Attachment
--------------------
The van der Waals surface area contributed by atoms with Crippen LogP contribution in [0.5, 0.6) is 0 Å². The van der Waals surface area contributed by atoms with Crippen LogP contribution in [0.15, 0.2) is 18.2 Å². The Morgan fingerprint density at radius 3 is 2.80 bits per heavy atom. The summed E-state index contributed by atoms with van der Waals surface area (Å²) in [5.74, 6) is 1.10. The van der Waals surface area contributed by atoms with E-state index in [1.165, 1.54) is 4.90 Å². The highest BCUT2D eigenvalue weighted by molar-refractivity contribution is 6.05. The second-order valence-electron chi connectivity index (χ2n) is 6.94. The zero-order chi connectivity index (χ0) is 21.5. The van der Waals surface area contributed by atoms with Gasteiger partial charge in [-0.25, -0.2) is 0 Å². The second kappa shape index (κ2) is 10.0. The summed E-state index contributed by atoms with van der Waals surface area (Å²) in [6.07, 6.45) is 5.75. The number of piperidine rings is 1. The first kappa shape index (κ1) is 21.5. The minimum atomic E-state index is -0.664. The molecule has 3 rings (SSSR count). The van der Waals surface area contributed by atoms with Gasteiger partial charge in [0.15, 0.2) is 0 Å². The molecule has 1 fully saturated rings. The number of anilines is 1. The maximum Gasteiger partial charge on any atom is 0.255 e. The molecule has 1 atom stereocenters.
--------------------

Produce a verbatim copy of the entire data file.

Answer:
The van der Waals surface area contributed by atoms with Crippen LogP contribution in [0.5, 0.6) is 0 Å². The van der Waals surface area contributed by atoms with Crippen LogP contribution in [0.15, 0.2) is 18.2 Å². The Morgan fingerprint density at radius 3 is 2.80 bits per heavy atom. The summed E-state index contributed by atoms with van der Waals surface area (Å²) in [5.74, 6) is 1.10. The van der Waals surface area contributed by atoms with E-state index in [1.165, 1.54) is 4.90 Å². The highest BCUT2D eigenvalue weighted by molar-refractivity contribution is 6.05. The second-order valence-electron chi connectivity index (χ2n) is 6.94. The zero-order chi connectivity index (χ0) is 21.5. The van der Waals surface area contributed by atoms with Gasteiger partial charge in [-0.25, -0.2) is 0 Å². The second kappa shape index (κ2) is 10.0. The summed E-state index contributed by atoms with van der Waals surface area (Å²) in [6.07, 6.45) is 5.75. The number of piperidine rings is 1. The first kappa shape index (κ1) is 21.5. The minimum atomic E-state index is -0.664. The molecule has 3 rings (SSSR count). The van der Waals surface area contributed by atoms with Gasteiger partial charge in [0.15, 0.2) is 0 Å². The molecule has 1 fully saturated rings. The number of anilines is 1. The maximum Gasteiger partial charge on any atom is 0.255 e. The molecule has 1 atom stereocenters.